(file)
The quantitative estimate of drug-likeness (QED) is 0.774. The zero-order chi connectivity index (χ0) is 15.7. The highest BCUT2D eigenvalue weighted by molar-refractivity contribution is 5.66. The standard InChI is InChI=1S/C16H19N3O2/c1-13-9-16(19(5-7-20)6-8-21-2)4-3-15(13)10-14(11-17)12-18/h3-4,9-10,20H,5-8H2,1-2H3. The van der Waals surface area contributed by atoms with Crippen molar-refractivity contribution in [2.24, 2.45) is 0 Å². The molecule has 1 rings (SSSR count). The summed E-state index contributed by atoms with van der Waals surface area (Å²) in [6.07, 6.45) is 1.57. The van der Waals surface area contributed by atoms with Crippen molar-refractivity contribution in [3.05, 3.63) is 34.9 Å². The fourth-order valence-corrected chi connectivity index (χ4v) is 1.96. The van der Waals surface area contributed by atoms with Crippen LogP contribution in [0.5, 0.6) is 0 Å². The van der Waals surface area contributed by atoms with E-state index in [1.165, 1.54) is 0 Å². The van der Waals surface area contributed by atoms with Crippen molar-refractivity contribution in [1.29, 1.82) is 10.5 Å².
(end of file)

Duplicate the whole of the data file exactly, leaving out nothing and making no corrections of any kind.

The quantitative estimate of drug-likeness (QED) is 0.774. The zero-order chi connectivity index (χ0) is 15.7. The highest BCUT2D eigenvalue weighted by molar-refractivity contribution is 5.66. The standard InChI is InChI=1S/C16H19N3O2/c1-13-9-16(19(5-7-20)6-8-21-2)4-3-15(13)10-14(11-17)12-18/h3-4,9-10,20H,5-8H2,1-2H3. The van der Waals surface area contributed by atoms with Crippen molar-refractivity contribution in [2.24, 2.45) is 0 Å². The molecule has 1 rings (SSSR count). The summed E-state index contributed by atoms with van der Waals surface area (Å²) in [6.07, 6.45) is 1.57. The van der Waals surface area contributed by atoms with Crippen molar-refractivity contribution in [3.05, 3.63) is 34.9 Å². The fourth-order valence-corrected chi connectivity index (χ4v) is 1.96. The van der Waals surface area contributed by atoms with Crippen LogP contribution in [0.5, 0.6) is 0 Å². The van der Waals surface area contributed by atoms with E-state index in [1.165, 1.54) is 0 Å². The van der Waals surface area contributed by atoms with Crippen molar-refractivity contribution in [1.29, 1.82) is 10.5 Å².